Throughout the past five years, market cap as a percentage of AUM has remained relatively consistent for traditional asset managers (1-5%). This is not the case for alternative asset managers. US-based alternative asset managers who IPO’d in 2007 to much excitement (Fortress, Blackstone and Och-Ziff) have witnessed the greatest decline in market cap/AUM. The three aforementioned firms have seen their market cap/AUM drop 91%, 75% and 52%, respectively, since their IPOs. While we have seen these firms’ market cap/AUM ratio fall over the past three years, KKR still IPO’d at a 13.2% market cap/AUM, above the 10.4% average among US-based alternative asset managers.
Hedge funds raising assets
Additionally, new launches of hedge funds have picked up in 1H 2010 with the majority from established players (including Highbridge Capital Management and Paulson & Co.), but launch sizes remain smaller than historical levels. Globally, new launches have raised approximately $20 billion in 1H 2010 on pace to exceed the $35 billion raised in full-year 2009, but far below the $73 billion raised in full-year 2007. Historically, US funds have accounted for approximately 40-50% of assets raised, while in 1H 2010, US funds represented 55% of globally raised assets or $10.9 billion. Concerns about the European economy reduced the amount of assets raised in Europe to 35% of total assets raised or $6.9 billion (including UCITS III). Activity in Asia ($2.1 billion raised) is on pace to exceed asset levels raised in full year 2008 and 2009. A total of 193 funds were launched in 1H 2010: 43 in the US (assets greater than $25 million), 97 in Europe (including 39 UCITS III) and 53 in Asia.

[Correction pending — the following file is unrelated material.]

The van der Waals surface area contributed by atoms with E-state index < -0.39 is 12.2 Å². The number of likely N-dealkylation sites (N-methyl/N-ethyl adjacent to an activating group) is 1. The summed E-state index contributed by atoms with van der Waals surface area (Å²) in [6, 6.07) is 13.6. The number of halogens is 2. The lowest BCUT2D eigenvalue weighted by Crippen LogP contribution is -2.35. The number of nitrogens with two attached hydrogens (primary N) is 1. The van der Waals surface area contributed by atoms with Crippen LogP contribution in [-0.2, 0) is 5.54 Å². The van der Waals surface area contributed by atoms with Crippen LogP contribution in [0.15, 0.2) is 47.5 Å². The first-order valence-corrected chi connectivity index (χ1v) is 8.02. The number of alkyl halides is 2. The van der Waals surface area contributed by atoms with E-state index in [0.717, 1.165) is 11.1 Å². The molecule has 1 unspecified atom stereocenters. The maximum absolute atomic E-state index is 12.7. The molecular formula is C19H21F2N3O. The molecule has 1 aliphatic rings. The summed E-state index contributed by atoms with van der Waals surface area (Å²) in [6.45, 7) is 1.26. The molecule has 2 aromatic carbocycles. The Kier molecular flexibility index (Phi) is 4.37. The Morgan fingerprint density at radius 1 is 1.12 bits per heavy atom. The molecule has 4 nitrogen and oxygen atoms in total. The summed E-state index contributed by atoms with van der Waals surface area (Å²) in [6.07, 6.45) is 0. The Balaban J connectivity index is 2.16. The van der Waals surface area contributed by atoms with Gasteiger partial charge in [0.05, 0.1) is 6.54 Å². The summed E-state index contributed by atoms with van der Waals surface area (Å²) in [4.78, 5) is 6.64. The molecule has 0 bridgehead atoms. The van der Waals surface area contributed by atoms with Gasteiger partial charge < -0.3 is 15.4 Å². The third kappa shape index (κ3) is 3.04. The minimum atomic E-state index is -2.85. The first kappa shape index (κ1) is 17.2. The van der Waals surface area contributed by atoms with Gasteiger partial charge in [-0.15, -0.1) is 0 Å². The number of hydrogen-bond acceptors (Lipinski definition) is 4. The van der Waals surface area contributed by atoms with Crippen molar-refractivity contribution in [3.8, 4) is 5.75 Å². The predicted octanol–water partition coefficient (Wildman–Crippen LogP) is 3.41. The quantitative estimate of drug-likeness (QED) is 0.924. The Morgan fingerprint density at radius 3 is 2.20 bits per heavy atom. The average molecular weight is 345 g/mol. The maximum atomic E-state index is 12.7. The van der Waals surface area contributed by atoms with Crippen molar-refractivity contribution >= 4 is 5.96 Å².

Hedge fund asset flow trends
Asset flows for both hedge funds and hedge fund of funds have taken divergent paths post-crisis. While hedge funds of funds had dominant growth pre-crisis vs. direct hedge funds, HFOF AUM is down 29% since 2007. The major factors driving the loss in fund of fund AUM are large withdrawals by HNW clients, especially in the case of European clients, and the unwinding of all fund of fund structured products (which accounted for $50-100 billion of AUM).